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I'm back!

Hello world! I want to apologize for my over two month hiatus, but it feels really good to be back and writing and reflecting. In late June I departed for my year long study abroad experience in South America. I started in Ecuador where I was for 5 weeks taking classes and travelling with the rest of my group from my university and about two weeks ago we arrived in Argentina which is where I’ll be for the next 11 months or so. It’s been an absolute whirlwind of so many emotions and experiences so I took some time off to adjust but while being abroad I’ve already encountered some challenges which have tested me and pushed me.

For one, both in Ecuador and here, I am living with a host family. I have spent two years at college where I was basically completely independent. I lived with other people but I made my own schedule and it didn’t matter who I shared it with or if I even followed it because I was the only one affected by it. The same went for food. Although I ate in a cafeteria most days, that still gave me pretty big freedom in choosing what I could eat and if I skipped a meal because I wasn’t feeling good or had too much homework (side note: food gives you energy to work, don’t do what I do and skip meals to study because it is COUNTERPRODUCTIVE) it didn’t matter. Here, I have no such freedom. My host family is required to provide me 3 meals a day and snacks. Being someone who considers herself still recovering from an ED- even though I feel I am over the biggest hump- the thought of 3 forced meals a day frightened me a little, mostly because I could not choose what I would be eating. People who have ED usually have them because they feel they lack control in their life and are looking to their own bodies as a source of control. The minute I began my abroad experience, I felt I essentially gave up all that control.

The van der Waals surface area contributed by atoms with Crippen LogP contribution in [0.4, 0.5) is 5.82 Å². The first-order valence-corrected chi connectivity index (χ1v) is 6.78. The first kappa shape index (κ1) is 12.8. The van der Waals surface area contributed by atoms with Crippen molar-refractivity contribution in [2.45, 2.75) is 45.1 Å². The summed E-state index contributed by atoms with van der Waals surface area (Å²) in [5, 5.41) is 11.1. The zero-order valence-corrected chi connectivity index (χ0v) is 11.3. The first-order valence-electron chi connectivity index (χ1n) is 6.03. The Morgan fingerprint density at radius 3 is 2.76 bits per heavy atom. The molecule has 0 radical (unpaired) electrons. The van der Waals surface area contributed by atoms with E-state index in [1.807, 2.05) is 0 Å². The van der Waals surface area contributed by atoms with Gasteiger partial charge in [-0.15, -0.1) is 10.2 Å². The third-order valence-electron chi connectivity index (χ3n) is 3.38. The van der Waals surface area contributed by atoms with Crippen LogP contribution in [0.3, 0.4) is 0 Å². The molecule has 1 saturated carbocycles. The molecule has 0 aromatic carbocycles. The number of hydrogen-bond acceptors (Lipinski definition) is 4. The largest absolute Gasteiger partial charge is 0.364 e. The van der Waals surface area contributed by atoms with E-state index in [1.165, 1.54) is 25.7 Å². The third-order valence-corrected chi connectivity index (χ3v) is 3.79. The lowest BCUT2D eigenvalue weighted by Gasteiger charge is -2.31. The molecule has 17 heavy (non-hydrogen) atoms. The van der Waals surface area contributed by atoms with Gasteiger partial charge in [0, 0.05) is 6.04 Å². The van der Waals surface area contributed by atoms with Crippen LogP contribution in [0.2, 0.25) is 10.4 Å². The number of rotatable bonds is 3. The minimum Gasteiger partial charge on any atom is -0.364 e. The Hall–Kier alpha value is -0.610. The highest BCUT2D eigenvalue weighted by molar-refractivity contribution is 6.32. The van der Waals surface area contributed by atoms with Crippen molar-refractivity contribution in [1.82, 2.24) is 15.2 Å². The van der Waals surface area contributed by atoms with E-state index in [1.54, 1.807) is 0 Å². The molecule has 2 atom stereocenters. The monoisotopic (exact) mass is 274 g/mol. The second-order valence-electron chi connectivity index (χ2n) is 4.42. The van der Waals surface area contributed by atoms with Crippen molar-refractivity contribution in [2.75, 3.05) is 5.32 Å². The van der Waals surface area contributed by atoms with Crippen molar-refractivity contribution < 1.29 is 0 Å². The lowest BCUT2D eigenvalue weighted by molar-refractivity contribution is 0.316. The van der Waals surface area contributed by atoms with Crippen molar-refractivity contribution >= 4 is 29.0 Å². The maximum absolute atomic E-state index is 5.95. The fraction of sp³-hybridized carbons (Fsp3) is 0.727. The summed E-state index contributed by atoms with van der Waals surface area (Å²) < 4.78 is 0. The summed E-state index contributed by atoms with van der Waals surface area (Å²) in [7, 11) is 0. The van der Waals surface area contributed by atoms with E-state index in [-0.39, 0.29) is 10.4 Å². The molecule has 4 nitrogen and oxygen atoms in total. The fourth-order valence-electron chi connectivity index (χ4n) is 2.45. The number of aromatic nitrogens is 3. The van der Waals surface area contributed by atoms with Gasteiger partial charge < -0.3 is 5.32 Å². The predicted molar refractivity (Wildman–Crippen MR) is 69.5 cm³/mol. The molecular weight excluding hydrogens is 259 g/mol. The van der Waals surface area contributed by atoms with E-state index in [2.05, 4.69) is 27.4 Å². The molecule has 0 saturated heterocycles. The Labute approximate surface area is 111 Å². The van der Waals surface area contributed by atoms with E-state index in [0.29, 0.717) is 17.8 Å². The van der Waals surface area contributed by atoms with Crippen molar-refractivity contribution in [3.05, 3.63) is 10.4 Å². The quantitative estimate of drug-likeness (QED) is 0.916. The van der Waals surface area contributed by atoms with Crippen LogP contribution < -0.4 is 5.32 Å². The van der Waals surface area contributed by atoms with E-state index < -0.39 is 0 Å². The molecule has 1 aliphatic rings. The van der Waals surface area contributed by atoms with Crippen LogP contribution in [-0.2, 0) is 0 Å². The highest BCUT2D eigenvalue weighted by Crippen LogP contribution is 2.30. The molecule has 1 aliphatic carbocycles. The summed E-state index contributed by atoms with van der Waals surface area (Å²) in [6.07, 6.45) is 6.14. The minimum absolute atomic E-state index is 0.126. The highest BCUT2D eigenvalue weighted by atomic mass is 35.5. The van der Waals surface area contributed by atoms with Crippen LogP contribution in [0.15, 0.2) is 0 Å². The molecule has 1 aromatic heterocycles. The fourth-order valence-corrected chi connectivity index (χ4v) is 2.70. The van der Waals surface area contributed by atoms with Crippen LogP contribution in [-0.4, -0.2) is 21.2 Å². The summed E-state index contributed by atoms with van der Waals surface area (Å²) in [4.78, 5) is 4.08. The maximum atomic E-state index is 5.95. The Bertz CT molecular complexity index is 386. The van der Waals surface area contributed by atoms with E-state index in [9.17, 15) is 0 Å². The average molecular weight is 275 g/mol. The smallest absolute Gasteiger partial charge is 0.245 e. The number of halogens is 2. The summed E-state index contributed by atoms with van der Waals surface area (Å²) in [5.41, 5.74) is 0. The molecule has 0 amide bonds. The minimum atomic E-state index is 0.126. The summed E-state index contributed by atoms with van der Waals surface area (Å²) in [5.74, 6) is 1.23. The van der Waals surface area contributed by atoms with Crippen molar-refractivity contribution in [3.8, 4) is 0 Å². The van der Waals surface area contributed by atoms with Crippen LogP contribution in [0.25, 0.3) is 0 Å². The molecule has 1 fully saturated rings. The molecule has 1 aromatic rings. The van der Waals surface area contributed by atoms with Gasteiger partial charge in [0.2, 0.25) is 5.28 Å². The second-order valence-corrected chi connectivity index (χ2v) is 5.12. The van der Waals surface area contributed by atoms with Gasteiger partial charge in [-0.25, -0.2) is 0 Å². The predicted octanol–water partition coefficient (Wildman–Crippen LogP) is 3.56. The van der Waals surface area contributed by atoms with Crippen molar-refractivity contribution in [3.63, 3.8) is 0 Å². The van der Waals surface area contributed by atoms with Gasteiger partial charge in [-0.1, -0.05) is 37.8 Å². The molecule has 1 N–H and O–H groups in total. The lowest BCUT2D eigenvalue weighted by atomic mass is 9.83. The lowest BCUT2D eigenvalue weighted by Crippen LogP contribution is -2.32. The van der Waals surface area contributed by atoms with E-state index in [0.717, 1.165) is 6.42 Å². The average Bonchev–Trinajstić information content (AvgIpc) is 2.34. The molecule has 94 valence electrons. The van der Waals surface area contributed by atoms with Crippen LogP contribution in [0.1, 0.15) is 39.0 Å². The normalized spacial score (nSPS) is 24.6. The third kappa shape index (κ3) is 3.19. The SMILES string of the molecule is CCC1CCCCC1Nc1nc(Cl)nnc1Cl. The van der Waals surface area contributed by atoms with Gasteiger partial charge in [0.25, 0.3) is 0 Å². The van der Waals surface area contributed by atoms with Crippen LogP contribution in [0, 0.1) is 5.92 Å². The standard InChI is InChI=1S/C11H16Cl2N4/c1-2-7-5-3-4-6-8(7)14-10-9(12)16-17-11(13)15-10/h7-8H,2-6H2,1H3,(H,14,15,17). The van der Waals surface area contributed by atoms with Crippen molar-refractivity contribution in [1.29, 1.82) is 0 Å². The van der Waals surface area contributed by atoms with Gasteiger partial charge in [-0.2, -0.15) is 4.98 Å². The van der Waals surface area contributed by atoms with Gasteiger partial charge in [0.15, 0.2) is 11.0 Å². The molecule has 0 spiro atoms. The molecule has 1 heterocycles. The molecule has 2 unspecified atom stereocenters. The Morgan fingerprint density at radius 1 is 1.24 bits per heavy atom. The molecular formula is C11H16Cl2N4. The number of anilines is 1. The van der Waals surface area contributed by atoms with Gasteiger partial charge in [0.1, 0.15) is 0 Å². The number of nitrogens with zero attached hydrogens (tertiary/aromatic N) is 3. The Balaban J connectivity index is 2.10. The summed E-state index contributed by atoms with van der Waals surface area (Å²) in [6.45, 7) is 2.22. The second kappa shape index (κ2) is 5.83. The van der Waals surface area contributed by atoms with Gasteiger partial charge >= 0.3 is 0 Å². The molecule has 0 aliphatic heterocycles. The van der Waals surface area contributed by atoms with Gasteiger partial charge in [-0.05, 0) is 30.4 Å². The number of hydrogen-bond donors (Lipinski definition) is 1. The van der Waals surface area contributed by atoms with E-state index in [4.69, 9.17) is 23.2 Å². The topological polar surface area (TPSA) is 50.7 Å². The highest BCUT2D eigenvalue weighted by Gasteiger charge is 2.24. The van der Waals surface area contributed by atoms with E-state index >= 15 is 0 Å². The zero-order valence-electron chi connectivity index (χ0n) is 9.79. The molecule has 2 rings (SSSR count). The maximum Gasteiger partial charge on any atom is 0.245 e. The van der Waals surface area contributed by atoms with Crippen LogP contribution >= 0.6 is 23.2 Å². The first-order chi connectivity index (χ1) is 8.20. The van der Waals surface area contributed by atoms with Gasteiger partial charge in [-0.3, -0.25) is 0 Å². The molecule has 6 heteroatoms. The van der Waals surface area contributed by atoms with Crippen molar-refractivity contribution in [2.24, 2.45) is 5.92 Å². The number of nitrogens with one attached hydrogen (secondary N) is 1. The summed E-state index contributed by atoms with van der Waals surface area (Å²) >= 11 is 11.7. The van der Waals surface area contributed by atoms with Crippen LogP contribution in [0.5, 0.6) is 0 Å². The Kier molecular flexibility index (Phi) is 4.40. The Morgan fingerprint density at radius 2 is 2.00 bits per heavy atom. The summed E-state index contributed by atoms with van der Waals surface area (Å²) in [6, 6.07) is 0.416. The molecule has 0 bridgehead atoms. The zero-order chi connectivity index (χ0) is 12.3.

Another thing that threw me off was the food itself. Here in Argentina, they’re big in meat and don’t eat many veggies or fruits. Don’t get me wrong, I love meat (and the meat here is incredible delicious) but before I came, I had heard from friends who have done this program in the past that they felt they weren’t eating very healthy. After two weeks of being here, I’ve come to realize this isn't true. My host family does give me carrots and bananas whenever I ask and I probably eat more meat here than I do in the states but, hey, I guess that just means more protein so I can become super strong. I also realized that I don’t eat any more here than I did back home and that having 2 or 3 home cooked meals a day sure trumps the mediocre cafeteria food at my university in the states.

Food is not the only barrier I’ve had to overcome since being abroad. Big things from the language barrier to little things like the keys they use to open doors have been causes of frustration, annoyance and home-sickness. But, I have also already met people who have become huge inspirations to me and I already feel like I have a home here in Argentina with my friends, host parents, dogs and cats. In my only 7 weeks abroad I have already been pushed outside my comfort zone, tackled challenges I would’ve asked my parents to take care of back in the states and have learned so much about a culture which doesn’t get enough attention normally. I have a lot of time ahead of me and I know not all of it will be easy but I am so optimistic and grateful for this unique opportunity, I am ready (or, at least, I think I am) to handle whatever comes my way.

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